Both parties argue that a part of the district court findings of fact are clearly erroneous. The state also contends that legal error requires that the verdict be rendered in its favor. The state maintains that Brown did not establish a prima facie case, and Brown argues that the district court did not hold that he was disciplined for his failure to submit to a polygraph test or that if such a finding were made it was erroneous. The state further contends that a legitimate nondiscriminatory reason was established which should have been credited by the court below.A.
Title VII applies to all discrimination in terms, conditions, privileges and opportunities for employment. See 42 U.S.C. § 2000e-2. " [I]t is abundantly clear that Title VII tolerates no racial discrimination, subtle or otherwise." McDonnell-Douglas v. Green, 411 U.S. 792, 801, 93 S. Ct. 1817, 1823, 36 L. Ed. 2d 668 (1973).
We have applied the four-step McDonnell-Douglas analysis to evaluate the prima facie case of discriminatory failure to promote in Abrams v. Johnson, 534 F.2d 1226, 1230-31 (6th Cir. 1976). Accord Sessions v. Rusk State Hospital, 648 F.2d 1066, 1070 (5th Cir. 1981); Higgins v. State of Oklahoma ex rel. Oklahoma Employment Security Comm., 642 F.2d 1199, 1201 (10th Cir. 1981); see Solo Cup Co. v. Federal Insurance Co., 619 F.2d 1178, 1185-86 (7th Cir. 1980).
We agree with Judge J. Skelly Wright, that:
Adjusting the McDonnell formula cases of discriminatory refusal to promote is relatively simple. Thus to make out a prima facie case the plaintiff must show that she belongs to a protected group, that she was qualified for and applied for a promotion, that she was considered for and denied the promotion, and that other employees of similar qualifications who were not members of the protected group were indeed promoted at the time the plaintiff's request for promotion was denied.
Bundy v. Jackson, 641 F.2d 934, 951 (D.C. Cir. 1981).
In applying the analysis of McDonnell-Douglas v. Green to the instant promotion case, the state initially disputes the qualifications element of the prima facie case. The state contends that since Brown was on probation at the time of promotion for causes of both his February 1977 demotion and subsequent discipline growing out of the nearly contemporaneous theft, he was not qualified. The district court found that the qualifications for promotion were met by Brown due to his test score and his performance, which was comparable to that of Ms. Noel.5 Noel was also on probation which was scheduled to extend beyond the en masse promotion date, however, she was both removed from probation and promoted on or near the dates of the general promotion. Based on this and other evidence,6 the district court found that Brown's probationary status did not disqualify him for the July 1977 promotion.
The district court resolved conflicting evidence and found that Brown was similarly situated with regard to Noel, the other probationary employee who was promoted. On review of the evidence we have no "definite and firm conviction that an error was made" in finding Brown qualified for the promotion in July 1977. See United States v. U.S. Gypsum Co., 333 U.S. 364, 395, 68 S. Ct. 525, 541, 92 L. Ed. 746 (1948).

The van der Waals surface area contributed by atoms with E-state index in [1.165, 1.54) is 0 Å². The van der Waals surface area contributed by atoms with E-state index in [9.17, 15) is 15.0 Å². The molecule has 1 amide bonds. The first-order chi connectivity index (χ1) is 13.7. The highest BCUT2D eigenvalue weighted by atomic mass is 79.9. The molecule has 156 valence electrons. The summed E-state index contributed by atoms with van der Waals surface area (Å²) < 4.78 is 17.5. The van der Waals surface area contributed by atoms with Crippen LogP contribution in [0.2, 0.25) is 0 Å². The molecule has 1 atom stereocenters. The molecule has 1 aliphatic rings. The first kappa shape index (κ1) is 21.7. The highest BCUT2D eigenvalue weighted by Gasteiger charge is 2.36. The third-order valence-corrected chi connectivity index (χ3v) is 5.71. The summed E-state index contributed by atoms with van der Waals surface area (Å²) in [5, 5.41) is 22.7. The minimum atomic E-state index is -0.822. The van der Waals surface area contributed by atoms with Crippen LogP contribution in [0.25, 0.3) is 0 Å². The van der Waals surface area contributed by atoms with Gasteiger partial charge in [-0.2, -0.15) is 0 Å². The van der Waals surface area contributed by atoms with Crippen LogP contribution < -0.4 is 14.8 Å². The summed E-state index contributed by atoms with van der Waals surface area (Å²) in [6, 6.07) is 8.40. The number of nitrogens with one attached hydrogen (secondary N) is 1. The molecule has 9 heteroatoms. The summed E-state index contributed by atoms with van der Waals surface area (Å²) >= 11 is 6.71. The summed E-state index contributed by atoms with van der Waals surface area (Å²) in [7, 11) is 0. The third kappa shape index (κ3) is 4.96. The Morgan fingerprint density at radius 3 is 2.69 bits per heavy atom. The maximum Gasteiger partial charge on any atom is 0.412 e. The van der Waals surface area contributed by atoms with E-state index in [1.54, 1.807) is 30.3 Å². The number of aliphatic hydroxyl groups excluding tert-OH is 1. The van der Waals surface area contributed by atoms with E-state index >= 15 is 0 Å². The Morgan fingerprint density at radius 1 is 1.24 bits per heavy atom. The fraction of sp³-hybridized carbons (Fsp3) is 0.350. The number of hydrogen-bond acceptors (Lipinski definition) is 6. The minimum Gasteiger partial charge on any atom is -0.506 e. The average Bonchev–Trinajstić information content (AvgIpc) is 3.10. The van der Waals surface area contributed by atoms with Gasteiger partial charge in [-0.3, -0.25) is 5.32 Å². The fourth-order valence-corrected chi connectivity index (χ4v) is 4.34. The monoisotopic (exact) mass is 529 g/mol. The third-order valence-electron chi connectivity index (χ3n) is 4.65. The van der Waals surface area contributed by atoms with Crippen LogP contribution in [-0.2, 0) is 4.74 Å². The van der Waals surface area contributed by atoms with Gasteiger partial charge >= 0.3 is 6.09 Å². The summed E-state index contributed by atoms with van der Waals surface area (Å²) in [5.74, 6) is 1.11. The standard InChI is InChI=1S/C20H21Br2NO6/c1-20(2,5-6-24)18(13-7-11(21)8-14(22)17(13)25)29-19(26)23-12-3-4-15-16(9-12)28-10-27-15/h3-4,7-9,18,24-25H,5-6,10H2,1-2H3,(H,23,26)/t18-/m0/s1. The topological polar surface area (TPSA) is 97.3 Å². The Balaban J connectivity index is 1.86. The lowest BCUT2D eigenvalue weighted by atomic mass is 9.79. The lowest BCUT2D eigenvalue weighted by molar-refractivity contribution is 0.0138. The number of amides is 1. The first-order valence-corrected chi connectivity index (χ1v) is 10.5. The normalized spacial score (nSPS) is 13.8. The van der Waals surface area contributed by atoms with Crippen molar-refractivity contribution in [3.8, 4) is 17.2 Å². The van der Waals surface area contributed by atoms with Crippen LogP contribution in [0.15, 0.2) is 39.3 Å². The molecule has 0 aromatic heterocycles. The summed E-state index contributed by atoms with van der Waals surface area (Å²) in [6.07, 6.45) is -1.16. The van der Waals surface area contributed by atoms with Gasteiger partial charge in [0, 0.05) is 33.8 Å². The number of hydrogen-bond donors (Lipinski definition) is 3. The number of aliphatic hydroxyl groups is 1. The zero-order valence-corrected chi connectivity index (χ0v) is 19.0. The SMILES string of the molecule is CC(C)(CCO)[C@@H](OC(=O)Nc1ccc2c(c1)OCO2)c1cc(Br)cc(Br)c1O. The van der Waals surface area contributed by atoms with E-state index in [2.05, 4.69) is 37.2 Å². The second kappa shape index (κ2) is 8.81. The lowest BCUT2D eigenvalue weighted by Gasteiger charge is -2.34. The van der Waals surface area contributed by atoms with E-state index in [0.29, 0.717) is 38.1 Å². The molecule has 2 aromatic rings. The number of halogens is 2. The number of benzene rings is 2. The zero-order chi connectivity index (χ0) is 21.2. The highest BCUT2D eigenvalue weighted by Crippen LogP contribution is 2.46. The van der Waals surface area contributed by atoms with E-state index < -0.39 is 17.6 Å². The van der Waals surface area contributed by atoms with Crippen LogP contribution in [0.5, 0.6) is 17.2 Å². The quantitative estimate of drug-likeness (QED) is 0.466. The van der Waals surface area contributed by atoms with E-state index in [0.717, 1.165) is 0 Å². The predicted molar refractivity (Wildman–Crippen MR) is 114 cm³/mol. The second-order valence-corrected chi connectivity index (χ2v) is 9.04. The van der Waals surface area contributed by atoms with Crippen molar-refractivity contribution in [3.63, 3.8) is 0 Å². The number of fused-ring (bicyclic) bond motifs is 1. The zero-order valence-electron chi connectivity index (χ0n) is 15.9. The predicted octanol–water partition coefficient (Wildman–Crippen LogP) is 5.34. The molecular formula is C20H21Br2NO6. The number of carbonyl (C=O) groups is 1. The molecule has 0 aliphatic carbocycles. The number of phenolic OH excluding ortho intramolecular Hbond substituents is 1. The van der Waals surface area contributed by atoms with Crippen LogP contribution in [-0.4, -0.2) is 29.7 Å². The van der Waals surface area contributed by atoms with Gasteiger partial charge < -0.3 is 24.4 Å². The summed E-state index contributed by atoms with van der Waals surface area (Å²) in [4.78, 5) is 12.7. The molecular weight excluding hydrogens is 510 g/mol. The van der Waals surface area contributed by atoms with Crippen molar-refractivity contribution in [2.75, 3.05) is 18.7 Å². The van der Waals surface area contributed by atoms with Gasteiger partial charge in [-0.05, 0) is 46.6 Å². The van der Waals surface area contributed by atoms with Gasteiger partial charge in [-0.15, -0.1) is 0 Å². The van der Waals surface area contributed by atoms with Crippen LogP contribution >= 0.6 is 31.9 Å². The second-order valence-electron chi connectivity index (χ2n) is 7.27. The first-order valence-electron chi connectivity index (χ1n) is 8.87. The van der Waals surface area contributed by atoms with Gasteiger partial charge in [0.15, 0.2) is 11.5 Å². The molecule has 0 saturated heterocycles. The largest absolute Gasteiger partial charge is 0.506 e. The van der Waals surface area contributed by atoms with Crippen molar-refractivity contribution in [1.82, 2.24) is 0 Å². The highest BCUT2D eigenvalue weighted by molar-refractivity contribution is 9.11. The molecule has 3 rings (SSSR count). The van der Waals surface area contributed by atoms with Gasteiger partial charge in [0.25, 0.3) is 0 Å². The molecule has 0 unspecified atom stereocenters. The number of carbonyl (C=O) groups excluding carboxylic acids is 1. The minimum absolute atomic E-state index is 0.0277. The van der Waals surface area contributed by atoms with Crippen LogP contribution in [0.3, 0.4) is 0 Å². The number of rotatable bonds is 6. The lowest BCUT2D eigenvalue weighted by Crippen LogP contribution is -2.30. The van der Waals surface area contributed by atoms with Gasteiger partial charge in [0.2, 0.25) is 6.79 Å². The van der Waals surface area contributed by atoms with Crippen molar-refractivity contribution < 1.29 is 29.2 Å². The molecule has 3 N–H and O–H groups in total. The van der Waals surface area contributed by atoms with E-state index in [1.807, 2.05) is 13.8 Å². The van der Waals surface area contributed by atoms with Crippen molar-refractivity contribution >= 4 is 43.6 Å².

The district court held that the state did not articulate a legitimate nondiscriminatory reason for the disparate treatment of Mr. Brown. To the contrary, on review of the oral opinion of the district court, we find unmistakable language holding that Brown was not promoted due to his failure to take the polygraph examination. The relevant section of the oral opinion is set out in the margin.7
The inference that the failure to submit to a polygraph test was the cause for discipline draws much support from the record. Plaintiff's attorney established through a director of the Shelby County program, Mr. Bolton, that other than Brown's refusal to take the polygraph examination, he cooperated with the investigation. The Director of Personnel and Training for the Tennessee Department of Human Services, Mr. Chapman, testified that at the time relevant to this action the state held it permissible to discipline an employee for failing to submit to a polygraph test. Furthermore, a letter from Bolton to a superior recommended terminating Brown "based on his refusal to take the polygraphy (sic) test." Appendix at 156.8 Finally, a female employee, Wadley, was also disciplined when she refused to submit to a polygraph examination in connection with the theft. In sum, the finding of the trial judge that the failure to take a polygraph test was the reason for Brown's dissimilar treatment is in line with the substantial weight of the evidence.
We must reverse the district court, however, since judgment for plaintiff was premised upon the erroneous view that the employer did not articulate a legitimate nondiscriminatory reason for its action. The district court held that "... punishment for not taking the polygraph test ... was an illegal--certainly not illegal--an improper criteria to deprive this man of being [promoted]."
In Texas Department of Community Affairs v. Burdine, 450 U.S. 248, 101 S. Ct. 1089, 67 L. Ed. 2d 207 (1981), the Supreme Court recently restated its view as to acceptable reasons which rebut plaintiff's prima facie Title VII case: